Availability of data and materials

Data for this study were extracted from a MSc dissertation at the Guilan university of Medical Sciences. All data generated during and/or analyzed during the study are available by the correspondent author on reasonable request.

Abbreviations

HBM:

Health Belief Model

HPV:

Human papillomavirus

CVI:

Content Validity Index

CVR:

Content Validity Ratio

HIV:

Human Immunodeficiency Virus

HSV:

Herpes Simplex Virus

DES:

Diethylstilbestrol

CMV:

Cytomegalovirus

References

  1. 1.

    Hacker NF, Friedlander ML. In: Berek NFHJS, editor. Cervical Cancer, in Berek & Hacker’s Gynecologic Oncology. Philadelphia: Wolters Kluwer; 2015. p. 326–89.

    Google Scholar 

  2. 2.

    Abu-Rustum NR, et al. Cancer of the Cervix, in Te Linde's operative gynecology. Philadelphia: Wolters Kluwer; 2015. p. 1192.

    Google Scholar 

  3. 3.

    Center for disease control non communicable deputy cancer control office. Iranian Annual Of National Cancer Registration Report.Tehran. 2008–2009: Ministry Of Health and Medical Education.

  4. 4.

    Farzaneh F. Clinical Guidelines For Gynecological Cancers & Preinvasive Lesions. 1st ed. Teimourzadeh; 2009. p. 1–40. [Text in Persian].

  5. 5.

    Khan M, Diaz-Montes T. Cervical Cancer, in The Johns Hopkins Manual of Gynecology and Obstetrics. Philadelphia: Wolters Kluwer; 2011. p. 541–58.

    Google Scholar 

  6. 6.

    Namdar A, Bigizadeh S, Naghizadeh MM. Measuring health belief model components in adopting preventive behaviors of cervical cancer. J Fasa Univ Med Sci. 2012;2(1):34–44.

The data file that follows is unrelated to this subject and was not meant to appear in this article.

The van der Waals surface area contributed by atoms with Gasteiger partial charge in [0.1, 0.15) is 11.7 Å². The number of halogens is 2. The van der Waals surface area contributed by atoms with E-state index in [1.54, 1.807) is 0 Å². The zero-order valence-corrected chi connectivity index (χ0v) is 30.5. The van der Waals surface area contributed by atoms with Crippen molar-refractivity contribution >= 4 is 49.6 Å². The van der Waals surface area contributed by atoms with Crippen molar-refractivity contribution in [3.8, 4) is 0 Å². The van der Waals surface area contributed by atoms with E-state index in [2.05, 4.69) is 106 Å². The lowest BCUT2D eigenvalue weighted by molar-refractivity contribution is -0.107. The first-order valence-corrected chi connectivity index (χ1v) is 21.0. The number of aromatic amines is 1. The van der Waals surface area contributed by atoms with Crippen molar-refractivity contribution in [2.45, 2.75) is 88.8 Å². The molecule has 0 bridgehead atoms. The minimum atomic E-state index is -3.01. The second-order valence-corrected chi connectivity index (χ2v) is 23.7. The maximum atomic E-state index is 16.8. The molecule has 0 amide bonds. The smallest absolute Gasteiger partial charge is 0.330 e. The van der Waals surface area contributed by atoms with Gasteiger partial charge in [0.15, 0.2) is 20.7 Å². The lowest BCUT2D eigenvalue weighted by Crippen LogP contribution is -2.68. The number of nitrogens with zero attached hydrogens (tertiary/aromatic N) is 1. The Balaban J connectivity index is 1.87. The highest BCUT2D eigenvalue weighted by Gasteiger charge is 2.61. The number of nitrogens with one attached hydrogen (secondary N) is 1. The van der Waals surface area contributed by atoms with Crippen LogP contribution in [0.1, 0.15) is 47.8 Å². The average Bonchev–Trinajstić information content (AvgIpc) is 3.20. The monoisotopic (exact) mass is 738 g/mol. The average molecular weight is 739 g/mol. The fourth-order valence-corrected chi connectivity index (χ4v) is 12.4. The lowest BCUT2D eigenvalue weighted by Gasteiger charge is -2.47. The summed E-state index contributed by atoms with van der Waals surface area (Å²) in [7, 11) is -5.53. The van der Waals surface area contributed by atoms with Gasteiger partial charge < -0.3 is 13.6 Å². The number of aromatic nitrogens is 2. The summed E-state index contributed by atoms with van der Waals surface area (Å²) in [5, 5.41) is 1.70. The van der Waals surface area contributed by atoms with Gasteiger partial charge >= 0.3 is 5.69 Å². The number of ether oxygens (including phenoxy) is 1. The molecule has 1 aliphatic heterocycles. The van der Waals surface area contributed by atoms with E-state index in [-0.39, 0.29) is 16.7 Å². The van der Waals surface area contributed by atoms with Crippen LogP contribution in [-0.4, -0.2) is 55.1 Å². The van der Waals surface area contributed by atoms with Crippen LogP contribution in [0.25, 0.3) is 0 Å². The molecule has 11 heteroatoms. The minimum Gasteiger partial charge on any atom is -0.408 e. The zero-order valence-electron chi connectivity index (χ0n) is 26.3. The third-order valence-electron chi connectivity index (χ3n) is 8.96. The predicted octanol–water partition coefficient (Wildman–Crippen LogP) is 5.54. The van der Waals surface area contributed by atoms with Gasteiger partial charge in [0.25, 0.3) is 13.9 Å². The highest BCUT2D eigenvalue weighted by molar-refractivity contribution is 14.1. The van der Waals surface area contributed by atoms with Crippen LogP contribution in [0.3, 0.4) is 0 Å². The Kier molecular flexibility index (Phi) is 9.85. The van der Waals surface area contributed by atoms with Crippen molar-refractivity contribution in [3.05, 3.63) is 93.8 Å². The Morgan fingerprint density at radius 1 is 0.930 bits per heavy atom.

Google Scholar 

  7. 7.

    Miller C, Elkas JC. In: Berek DL, editor. Cervical and Vaginal Cancer, in Berek & Novak’ s Gynecology. Philadelphia: Wolters Kluwer; 2012. p. 1304–49.

    Google Scholar 

  8. 8.

    Giuntoli RL II, Bristow RE. In: RS KBG, Haney AF, Nygaard IE, editors. Cervical Cancer, in Danforth's Obstetrics and Gynecology. Philadelphia: Wolters Kluwer; 2008. p. 971–88.

    Google Scholar 

  9. 9.

    Reza-Soltani P, Parsai S. Maternal & Child Health; 2005. p. 350–2. [Text in Persian].

    Google Scholar 

  10. 10.

    Shobeiri F, et al. Effects of group training based on the health belief model on knowledge and behavior regarding the pap smear test in Iranian women: a quasi-experimental study. Asian Pac J Cancer Prev. 2016;17(6):2871–6.

    PubMed  Google Scholar 

  11. 11.

    Lotfinejad S, Nemati F. Pap Smear. 1st ed. Urmia: Shahed publisher; 2006.

    Google Scholar 

  12. 12.

    Babazadeh T, et al. Predictors of Pap Smear Screening Behavior Among Rural Women in Tabriz, Iran: An Application of Health Belief Model. Int J Cancer Manag. 2019;12:5.

    Google Scholar 

  13. 13.

    Farzaneh E, et al. Breast and cervical cancer-screening uptake among females in Ardabil, Northwest Iran: a community-based study. OncoTargets Ther. 2017;10:985.

    Article  Google Scholar 

  14. 14.

    Jalilian F, et al. Predicting factors related with pap smear testing among women based on health belief model. J Health Syst Res. 2012;7(6):1226–34.